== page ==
Australia’s attorney general Christian Porter has identified himself as the cabinet minister named in a historical rape allegation.
Mr Porter told a news conference in the city of Perth that he knew the woman as a teenager but that the alleged rape “simply did not happen”.
He said: “I can say categorically that what has been put in various forms in allegations simply did not happen.
“Nothing in the allegations that have been printed ever happened.”
The allegation was contained in an anonymous letter sent to the prime minister’s office in February.
The letter contained a statement from the complainant alleging a rape had occurred in the state of New South Wales in 1988, before Mr Porter entered politics.
The woman, who has not been publicly named, reported the allegation to police before taking her own life last year at the age of 49.
This week, New South Wales Police said there was “insufficient admissible evidence” to investigate and that the case was closed, the Australian Broadcasting Corp reported.
Mr Porter said he had waited until the police case was concluded before speaking, adding: “Staying silent, following the rules – a very difficult decision. I have been subject to the most wild, unrestrained allegations in Australian politics.”
Before a story last week by the ABC, “nobody in law enforcement or the law or politics or the media ever put any substance with any specific allegations to me at all”, he said.
But he also said he had been aware of a “whispering campaign” over the past few months.
Mr Porter was emotional as he said he would be taking a “short period of leave” to “assess and hopefully improve” his mental health.
He refused to stand down from his post, however, saying: “If that happens, anyone in public life is able to be removed simply by the printing of an allegation. Every child we raise can have their lives destroyed by online reporting alone.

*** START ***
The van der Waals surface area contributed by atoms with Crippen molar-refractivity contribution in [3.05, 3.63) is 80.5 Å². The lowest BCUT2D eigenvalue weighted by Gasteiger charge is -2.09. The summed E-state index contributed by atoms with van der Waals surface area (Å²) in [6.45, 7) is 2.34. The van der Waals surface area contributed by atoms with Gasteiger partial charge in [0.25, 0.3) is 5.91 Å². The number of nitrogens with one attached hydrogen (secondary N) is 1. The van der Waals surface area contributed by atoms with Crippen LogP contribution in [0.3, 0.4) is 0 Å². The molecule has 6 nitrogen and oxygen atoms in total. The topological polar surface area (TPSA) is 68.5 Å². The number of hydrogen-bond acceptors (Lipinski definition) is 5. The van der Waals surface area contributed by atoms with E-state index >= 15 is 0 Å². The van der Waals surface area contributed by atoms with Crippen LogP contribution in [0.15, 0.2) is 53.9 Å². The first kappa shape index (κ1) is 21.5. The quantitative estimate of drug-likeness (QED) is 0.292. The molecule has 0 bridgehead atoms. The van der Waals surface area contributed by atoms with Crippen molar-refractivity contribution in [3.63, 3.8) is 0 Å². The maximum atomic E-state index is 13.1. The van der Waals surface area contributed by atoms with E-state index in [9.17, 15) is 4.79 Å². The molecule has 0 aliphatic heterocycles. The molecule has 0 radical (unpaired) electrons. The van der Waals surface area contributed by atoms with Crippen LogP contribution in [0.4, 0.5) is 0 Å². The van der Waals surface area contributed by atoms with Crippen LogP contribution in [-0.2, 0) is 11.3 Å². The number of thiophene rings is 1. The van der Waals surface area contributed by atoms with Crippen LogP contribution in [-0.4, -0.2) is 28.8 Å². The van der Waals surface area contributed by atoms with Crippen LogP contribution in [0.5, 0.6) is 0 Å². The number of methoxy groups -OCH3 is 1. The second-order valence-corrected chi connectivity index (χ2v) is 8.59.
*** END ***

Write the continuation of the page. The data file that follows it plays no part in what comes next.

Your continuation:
“My guess is that if I were to resign, and that were to set a new standard, there would be no need for an attorney general because there would be no rule of law left to protect in this country.”
On Monday, Australian Prime Minister Scott Morrison said he had forwarded the anonymous letter to the police, discussing the allegation with the federal police commissioner before deciding not to take any further action.
He said: “We can’t have a situation where the mere making of an allegation and that being publicised through the media is grounds for… governments to stand people down simply on the basis of that.”
But it comes just two weeks after Mr Morrison apologised in parliament to a former government staffer who said she was raped by a senior colleague in a minister’s office two years ago.
Brittany Higgins had initially not gone to the police because she was worried about her employment, but she reactivated her complaint after quitting her job in January.
The alleged rapist in this case has not been publicly named, but was fired for breaching security by taking Ms Higgins into a minister’s office after a night of heavy drinking.
Three other women have made sexual misconduct allegations against this man since she went public.
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